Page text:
We saw last week that with the death of Sarah and the marriage of Isaac, the son of promise, the Messianic baton had now been passed from Abraham and Sarah to Isaac and Rebekah. And as we noted the passing of Sarah last week, we will note the passing of Abraham this morning before turning to their son, Isaac, and his wife, Rebekah.

The beginning of Genesis 25 begins to wrap up Abraham, the great patriarch’s, life. As the chapter opens we’re told, “Abraham had taken another wife, whose name was Keturah.” Unlike Sarah whose only son was Isaac, Keturah had a number of children—six in all—whose names are stated along with some of their descendants in verses 2–4.[1] Though as stated in verse 5 upon Abraham’s death he “left everything he owned to Isaac,” we’re also told in verse 6 that “while he was still living, he gave gifts to the sons of his concubines[2] and sent them away from his son Isaac to the land of the east.” Keturah, like Hagar, was a concubine, or a lesser wife. I should add that though it was common in this culture to have more than one wife, this practice is never upheld in Scripture. And as Abraham did with his first son Ishmael by Hagar, Sarah’s servant, so he did with his sons by Keturah—he sent them away.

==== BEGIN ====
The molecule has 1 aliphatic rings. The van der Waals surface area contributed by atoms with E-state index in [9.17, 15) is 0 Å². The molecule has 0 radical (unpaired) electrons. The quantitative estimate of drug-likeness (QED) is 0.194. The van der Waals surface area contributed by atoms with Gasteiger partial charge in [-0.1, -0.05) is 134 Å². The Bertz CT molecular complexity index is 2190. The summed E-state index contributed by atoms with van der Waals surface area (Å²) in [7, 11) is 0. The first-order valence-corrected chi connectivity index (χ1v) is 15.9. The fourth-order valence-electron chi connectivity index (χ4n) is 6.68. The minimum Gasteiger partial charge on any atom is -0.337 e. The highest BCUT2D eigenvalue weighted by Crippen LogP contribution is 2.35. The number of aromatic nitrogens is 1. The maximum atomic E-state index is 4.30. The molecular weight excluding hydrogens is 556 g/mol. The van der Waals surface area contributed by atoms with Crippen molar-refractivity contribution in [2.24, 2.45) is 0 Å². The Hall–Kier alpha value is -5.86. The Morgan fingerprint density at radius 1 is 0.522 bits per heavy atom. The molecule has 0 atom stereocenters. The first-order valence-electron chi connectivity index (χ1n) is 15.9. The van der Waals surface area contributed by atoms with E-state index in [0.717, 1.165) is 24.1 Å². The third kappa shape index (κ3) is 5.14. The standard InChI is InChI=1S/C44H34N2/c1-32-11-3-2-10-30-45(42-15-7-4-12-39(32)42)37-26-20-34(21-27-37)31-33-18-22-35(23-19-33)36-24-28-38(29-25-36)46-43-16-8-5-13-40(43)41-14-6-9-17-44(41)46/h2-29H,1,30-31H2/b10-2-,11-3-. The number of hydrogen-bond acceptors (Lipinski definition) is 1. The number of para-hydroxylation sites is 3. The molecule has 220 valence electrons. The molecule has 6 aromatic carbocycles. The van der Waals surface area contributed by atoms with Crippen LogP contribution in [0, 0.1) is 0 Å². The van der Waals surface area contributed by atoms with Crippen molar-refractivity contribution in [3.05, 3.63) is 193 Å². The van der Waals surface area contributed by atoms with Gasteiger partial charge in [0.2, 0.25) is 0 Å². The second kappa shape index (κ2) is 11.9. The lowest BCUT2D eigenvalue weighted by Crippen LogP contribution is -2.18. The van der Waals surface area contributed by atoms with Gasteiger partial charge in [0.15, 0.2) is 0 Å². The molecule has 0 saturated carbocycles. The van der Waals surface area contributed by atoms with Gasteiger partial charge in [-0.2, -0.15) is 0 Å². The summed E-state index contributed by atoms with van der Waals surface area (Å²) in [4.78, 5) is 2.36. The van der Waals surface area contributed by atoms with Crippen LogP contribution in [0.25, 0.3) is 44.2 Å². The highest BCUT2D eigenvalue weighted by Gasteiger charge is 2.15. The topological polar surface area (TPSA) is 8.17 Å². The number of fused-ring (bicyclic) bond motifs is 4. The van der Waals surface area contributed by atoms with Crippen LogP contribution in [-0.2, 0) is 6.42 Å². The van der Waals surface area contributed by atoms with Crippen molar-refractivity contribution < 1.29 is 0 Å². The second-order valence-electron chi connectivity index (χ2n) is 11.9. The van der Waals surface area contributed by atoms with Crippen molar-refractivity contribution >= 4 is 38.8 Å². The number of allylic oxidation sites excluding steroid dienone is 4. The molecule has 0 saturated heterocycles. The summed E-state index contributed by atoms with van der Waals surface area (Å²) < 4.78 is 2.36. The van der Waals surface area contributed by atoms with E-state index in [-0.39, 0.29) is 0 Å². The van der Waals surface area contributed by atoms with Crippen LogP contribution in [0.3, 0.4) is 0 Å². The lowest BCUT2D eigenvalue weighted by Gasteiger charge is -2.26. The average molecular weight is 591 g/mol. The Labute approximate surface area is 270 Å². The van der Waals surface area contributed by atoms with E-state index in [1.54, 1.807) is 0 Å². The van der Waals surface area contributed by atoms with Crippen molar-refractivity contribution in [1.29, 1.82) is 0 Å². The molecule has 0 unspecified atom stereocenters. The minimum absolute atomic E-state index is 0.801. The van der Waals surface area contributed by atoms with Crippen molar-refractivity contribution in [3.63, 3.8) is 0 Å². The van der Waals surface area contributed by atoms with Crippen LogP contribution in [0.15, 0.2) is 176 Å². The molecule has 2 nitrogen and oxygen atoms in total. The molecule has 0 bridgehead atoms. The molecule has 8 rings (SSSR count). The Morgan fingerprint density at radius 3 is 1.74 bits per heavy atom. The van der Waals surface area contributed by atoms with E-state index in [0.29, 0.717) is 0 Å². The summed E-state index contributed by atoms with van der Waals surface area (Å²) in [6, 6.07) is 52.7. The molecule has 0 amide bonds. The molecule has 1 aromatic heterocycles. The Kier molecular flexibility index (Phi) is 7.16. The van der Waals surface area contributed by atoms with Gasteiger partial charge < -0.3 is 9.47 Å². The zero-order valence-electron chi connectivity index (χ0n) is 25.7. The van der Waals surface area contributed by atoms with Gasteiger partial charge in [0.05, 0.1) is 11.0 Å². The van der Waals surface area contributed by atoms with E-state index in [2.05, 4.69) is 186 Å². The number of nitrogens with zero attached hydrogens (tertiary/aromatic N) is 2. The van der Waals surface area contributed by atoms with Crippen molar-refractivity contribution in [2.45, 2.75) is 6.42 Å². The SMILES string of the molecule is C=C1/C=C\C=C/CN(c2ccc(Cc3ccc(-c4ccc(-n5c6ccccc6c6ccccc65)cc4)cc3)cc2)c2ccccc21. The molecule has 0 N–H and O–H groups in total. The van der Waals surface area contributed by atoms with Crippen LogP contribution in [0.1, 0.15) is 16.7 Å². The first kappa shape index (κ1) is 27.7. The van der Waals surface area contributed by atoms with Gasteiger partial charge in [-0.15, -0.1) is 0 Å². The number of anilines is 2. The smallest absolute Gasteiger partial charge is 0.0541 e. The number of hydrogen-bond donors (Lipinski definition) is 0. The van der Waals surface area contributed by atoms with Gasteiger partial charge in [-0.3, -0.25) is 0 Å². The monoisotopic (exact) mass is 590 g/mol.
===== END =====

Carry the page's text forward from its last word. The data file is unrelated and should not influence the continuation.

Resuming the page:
Next we’re told of Abraham’s death starting in verse 7: “Abraham lived a hundred and seventy-five years. Then Abraham breathed his last and died at a good old age, an old man and full of years; and he was gathered to his people.” This was just as the LORD had promised him.[3] And if he died at the age of 175, this means that for 100 years Abraham lived as a foreigner and stranger in the land God had promised to give him. And as also noted last week, he was buried in the same cave where Sarah was buried.[4] Interestingly, verse 9 states that both Isaac and Ishmael buried him so it must be that though Ishmael had been sent away when he was but a teenager, his whereabouts were known to Isaac, his half-brother. Lastly, we’re told in verse 11, “After Abraham’s death, God blessed his son Isaac, who then lived near Beer Lahai Roi.” Again, with this we see emphasized that the Messianic baton had now been passed to Isaac, the child of promise, rather than to Ishmael.